'Tis the season for leftovers, and there's no better way to bundle up your leftovers than in a batch of quick and easy enchiladas. I used leftover pumpkin puree and leftover brown rice to make these vegetarian enchiladas for lunch on the day after our Canadian Thanksgiving feast. If you have a few slices of turkey, shred them up a bit and tuck them inside. Stuffing and mashed potatoes instead of brown rice? Go for it. Corn tortillas instead of whole wheat? Yes, indeed. Top the whole pan with red or green enchilada sauce from the pantry, and plenty of cheese, and nobody will complain about having to eat leftovers.
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In real life, retail dictates the start of the seasons, which is why Halloween costumes arrive on the shelves in August, and Santa slides down store chimneys in October. In the mail order catalogs, Thanksgiving arrived two months ago, but I'm old-fashioned and wait until the calendar page flips to November. Now it's officially Thanksgiving season, so I offer the first of two recipes for stuffed turkey breast. I began experimenting with turkey breast in the slow cooker last year, when we hosted a very small holiday gathering of people who, it turned out, weren't huge dark meat fans. This gluten-free stuffing packs in all of the flavors of a New England harvest -- apples, thyme and cranberries -- and the slow cooker keeps the meat moist. If you're not buying directly from a farm, be sure to look for an organic turkey breast that hasn't been impregnated with brining solution or stabbed with a plastic pop-up timer. The butcher at my local supermarket's fantastic meat department happily butterflied the turkey breast for me.
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On a wire rack in the corner of my kitchen, you'll find dozens of stacked blue-and-white Chinese bowls in almost every size and shape and pattern you've ever seen. (No, I'm not running a store. Yes, I have a little bowl problem.) However, the bowl in these photos is one-of-a-kind in my collection -- it was made for export, and obviously hand-painted, though it isn't precious -- and it happens to be the absolutely perfect size for a rice bowl dinner for one. This slow cooker hoisin chicken, so easy to make with just three ingredients, is a component I like to make ahead and freeze in small portions. Then, when I'm craving a rice bowl, I fire up the rice cooker, and at the end of the cooking time, I toss the chicken and bok choy on top of the rice, close up the cooker, and let them steam together for 15 minutes. It's Chinese take-out at home, and it couldn't be easier.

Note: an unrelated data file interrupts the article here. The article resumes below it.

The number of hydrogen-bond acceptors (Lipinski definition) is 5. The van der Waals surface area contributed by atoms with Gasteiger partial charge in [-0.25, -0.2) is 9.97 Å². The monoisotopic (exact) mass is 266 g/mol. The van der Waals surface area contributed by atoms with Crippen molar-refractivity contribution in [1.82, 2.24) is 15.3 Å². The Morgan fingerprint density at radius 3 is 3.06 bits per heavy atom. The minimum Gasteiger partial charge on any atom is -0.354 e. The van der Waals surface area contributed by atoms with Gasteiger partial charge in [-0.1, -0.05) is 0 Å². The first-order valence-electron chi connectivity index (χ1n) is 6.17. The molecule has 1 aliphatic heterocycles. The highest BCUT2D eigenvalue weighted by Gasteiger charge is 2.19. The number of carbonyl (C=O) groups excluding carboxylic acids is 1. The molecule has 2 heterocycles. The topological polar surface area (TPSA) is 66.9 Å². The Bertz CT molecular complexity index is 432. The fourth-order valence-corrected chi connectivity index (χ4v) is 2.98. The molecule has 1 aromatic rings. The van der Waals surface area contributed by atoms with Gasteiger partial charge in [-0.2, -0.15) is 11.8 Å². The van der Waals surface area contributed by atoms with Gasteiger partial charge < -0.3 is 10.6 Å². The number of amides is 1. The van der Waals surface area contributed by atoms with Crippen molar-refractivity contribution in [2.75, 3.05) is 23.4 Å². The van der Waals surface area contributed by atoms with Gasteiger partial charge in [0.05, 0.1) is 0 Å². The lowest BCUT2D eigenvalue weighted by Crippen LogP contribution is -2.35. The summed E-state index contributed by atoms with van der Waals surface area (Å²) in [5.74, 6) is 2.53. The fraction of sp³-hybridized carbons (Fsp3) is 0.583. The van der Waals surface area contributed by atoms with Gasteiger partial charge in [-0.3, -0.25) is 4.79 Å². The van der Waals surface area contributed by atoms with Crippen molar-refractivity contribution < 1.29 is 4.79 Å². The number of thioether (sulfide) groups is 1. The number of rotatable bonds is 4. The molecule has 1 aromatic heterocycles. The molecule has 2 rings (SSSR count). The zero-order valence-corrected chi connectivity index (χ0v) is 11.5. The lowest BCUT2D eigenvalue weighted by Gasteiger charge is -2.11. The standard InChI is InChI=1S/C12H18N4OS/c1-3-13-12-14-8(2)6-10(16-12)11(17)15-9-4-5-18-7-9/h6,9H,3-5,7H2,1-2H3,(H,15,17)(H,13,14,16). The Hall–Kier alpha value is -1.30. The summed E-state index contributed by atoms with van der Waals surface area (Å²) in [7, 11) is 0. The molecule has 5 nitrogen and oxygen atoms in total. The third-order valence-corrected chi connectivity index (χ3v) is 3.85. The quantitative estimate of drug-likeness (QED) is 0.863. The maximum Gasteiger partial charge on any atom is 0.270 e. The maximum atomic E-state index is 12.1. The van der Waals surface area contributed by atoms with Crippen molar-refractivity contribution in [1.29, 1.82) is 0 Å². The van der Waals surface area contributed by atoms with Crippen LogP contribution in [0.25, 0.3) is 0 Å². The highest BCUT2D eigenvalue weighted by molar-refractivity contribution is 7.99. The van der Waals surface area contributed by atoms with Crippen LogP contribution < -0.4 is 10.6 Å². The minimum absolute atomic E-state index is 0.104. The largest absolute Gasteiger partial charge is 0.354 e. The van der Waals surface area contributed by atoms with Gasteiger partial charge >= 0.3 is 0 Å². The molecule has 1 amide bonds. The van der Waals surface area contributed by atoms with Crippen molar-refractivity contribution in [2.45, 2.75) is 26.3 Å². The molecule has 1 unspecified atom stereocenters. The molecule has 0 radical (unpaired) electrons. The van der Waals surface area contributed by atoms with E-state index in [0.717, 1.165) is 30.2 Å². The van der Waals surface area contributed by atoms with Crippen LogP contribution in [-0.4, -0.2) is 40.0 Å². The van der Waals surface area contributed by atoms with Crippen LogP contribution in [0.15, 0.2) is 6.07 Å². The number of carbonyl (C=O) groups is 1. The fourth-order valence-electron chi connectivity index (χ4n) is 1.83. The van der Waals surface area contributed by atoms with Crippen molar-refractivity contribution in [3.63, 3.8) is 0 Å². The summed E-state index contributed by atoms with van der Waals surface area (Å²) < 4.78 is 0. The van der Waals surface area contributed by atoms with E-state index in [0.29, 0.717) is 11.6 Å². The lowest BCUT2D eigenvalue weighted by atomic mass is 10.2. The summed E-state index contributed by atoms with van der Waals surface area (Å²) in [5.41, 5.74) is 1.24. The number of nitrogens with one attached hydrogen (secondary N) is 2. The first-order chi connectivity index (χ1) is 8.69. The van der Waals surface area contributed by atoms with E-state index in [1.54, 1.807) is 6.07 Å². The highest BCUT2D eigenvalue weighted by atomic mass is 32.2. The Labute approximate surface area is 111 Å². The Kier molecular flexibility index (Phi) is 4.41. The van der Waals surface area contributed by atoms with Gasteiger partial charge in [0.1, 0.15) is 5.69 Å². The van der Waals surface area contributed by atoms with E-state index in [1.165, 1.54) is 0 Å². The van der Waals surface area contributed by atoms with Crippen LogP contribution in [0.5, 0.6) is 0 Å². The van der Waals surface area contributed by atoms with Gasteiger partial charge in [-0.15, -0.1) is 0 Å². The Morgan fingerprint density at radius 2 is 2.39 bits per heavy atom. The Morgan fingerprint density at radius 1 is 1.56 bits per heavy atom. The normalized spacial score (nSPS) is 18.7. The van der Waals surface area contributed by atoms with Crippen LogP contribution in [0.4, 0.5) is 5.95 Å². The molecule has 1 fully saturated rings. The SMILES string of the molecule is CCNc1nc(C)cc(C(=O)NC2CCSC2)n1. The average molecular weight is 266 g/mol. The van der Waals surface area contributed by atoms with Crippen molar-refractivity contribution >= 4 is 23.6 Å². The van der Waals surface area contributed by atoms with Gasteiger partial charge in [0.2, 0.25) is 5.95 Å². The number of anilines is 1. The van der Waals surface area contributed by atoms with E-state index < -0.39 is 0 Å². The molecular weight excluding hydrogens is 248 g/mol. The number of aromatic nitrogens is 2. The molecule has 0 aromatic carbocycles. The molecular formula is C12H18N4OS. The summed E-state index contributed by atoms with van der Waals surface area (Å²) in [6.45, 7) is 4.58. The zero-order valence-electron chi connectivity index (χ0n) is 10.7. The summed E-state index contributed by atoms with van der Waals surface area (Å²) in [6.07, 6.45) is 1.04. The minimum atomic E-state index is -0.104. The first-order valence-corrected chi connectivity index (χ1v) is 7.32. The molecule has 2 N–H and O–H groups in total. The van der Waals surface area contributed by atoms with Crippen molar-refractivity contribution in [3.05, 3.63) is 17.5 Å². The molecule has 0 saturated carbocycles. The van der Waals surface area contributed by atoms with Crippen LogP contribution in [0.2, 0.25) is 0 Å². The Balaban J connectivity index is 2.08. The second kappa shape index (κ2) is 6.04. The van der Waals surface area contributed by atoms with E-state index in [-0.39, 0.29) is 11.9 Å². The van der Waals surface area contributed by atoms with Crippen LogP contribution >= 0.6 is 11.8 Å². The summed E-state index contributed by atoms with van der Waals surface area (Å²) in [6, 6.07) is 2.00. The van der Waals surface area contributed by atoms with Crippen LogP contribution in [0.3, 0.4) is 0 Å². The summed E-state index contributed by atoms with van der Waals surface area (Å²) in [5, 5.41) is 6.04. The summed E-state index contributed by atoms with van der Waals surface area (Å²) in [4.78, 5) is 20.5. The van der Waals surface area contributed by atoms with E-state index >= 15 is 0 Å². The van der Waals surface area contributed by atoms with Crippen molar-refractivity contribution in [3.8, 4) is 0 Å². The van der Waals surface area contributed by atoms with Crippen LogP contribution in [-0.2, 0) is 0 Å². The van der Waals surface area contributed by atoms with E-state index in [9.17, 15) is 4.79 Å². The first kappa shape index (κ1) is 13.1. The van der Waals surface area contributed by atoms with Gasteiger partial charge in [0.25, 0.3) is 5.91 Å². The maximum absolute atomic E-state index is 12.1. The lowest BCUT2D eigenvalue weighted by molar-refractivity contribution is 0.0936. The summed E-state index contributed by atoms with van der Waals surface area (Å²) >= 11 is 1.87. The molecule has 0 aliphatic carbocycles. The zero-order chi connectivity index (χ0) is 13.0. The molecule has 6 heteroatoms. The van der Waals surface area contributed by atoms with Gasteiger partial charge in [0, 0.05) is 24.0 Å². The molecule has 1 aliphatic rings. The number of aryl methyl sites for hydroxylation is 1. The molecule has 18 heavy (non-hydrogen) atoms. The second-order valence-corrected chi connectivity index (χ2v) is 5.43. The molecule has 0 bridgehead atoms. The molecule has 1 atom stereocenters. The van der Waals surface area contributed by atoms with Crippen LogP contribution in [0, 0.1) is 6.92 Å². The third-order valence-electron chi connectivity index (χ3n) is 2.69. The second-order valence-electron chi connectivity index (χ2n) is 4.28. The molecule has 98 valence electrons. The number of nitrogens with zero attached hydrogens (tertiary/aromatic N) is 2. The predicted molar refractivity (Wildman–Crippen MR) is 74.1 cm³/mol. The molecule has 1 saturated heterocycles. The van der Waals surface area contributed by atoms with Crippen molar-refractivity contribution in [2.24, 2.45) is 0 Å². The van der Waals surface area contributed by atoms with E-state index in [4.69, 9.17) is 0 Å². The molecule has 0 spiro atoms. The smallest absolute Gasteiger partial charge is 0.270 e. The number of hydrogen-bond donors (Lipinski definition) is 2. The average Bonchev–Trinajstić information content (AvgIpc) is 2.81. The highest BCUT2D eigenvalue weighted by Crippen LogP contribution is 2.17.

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To be honest, I had a hard time deciding what to call this slow cooker white bean, garlic and olive concoction. Dip? Sandwich spread? Pizza topping? Yes, yes, and yes. If you love assertive flavors, this dish will make you happy. The creamy white beans serve as a base for plenty of garlic, and just a few kalamata olives, and, of course, for lots of cheese. The slow cooker does most of the work, with a quick zap from an immersion blender at the end (a potato masher will get you to the same result, with a bit more elbow grease). I haven't tried it, but I'm thinking that some flatbread spread with this white bean mixture, topped with fresh arugula and maybe a sliced fig, would be divine. You can make this white bean dip a couple of days in advance, and reheat in the microwave before serving.
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